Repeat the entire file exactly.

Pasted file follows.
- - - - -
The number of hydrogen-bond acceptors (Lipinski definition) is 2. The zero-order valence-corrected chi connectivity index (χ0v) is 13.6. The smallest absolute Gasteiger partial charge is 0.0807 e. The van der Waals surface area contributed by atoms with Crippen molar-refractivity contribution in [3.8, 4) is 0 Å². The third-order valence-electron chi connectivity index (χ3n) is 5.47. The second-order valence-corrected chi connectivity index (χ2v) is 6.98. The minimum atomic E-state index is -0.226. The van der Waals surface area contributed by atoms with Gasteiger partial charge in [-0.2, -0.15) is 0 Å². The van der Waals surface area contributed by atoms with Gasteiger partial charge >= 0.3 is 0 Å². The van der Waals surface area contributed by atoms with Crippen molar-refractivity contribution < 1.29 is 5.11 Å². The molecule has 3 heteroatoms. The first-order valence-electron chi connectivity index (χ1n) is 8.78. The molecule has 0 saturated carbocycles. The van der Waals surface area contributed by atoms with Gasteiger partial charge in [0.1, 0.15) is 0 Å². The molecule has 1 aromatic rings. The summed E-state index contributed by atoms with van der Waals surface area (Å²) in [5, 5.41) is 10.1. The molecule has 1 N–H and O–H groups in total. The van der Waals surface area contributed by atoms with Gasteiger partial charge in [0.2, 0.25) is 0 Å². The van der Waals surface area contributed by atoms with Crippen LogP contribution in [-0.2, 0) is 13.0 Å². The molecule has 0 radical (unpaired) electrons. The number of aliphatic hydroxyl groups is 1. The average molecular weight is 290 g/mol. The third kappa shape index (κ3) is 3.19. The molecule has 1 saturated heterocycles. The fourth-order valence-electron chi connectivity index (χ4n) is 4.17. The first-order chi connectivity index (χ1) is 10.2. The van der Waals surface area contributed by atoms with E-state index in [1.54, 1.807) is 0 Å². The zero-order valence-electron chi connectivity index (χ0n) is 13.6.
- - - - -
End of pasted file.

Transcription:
The number of hydrogen-bond acceptors (Lipinski definition) is 2. The zero-order valence-corrected chi connectivity index (χ0v) is 13.6. The smallest absolute Gasteiger partial charge is 0.0807 e. The van der Waals surface area contributed by atoms with Crippen molar-refractivity contribution in [3.8, 4) is 0 Å². The third-order valence-electron chi connectivity index (χ3n) is 5.47. The second-order valence-corrected chi connectivity index (χ2v) is 6.98. The minimum atomic E-state index is -0.226. The van der Waals surface area contributed by atoms with Gasteiger partial charge in [-0.2, -0.15) is 0 Å². The van der Waals surface area contributed by atoms with Gasteiger partial charge >= 0.3 is 0 Å². The van der Waals surface area contributed by atoms with Crippen molar-refractivity contribution < 1.29 is 5.11 Å². The molecule has 3 heteroatoms. The first-order valence-electron chi connectivity index (χ1n) is 8.78. The molecule has 0 saturated carbocycles. The van der Waals surface area contributed by atoms with Gasteiger partial charge in [0.1, 0.15) is 0 Å². The molecule has 1 aromatic rings. The summed E-state index contributed by atoms with van der Waals surface area (Å²) in [5, 5.41) is 10.1. The molecule has 1 N–H and O–H groups in total. The van der Waals surface area contributed by atoms with Gasteiger partial charge in [0.2, 0.25) is 0 Å². The van der Waals surface area contributed by atoms with Crippen LogP contribution in [-0.2, 0) is 13.0 Å². The molecule has 0 radical (unpaired) electrons. The number of aliphatic hydroxyl groups is 1. The average molecular weight is 290 g/mol. The third kappa shape index (κ3) is 3.19. The molecule has 1 saturated heterocycles. The fourth-order valence-electron chi connectivity index (χ4n) is 4.17. The first-order chi connectivity index (χ1) is 10.2. The van der Waals surface area contributed by atoms with E-state index in [1.54, 1.807) is 0 Å². The zero-order valence-electron chi connectivity index (χ0n) is 13.6.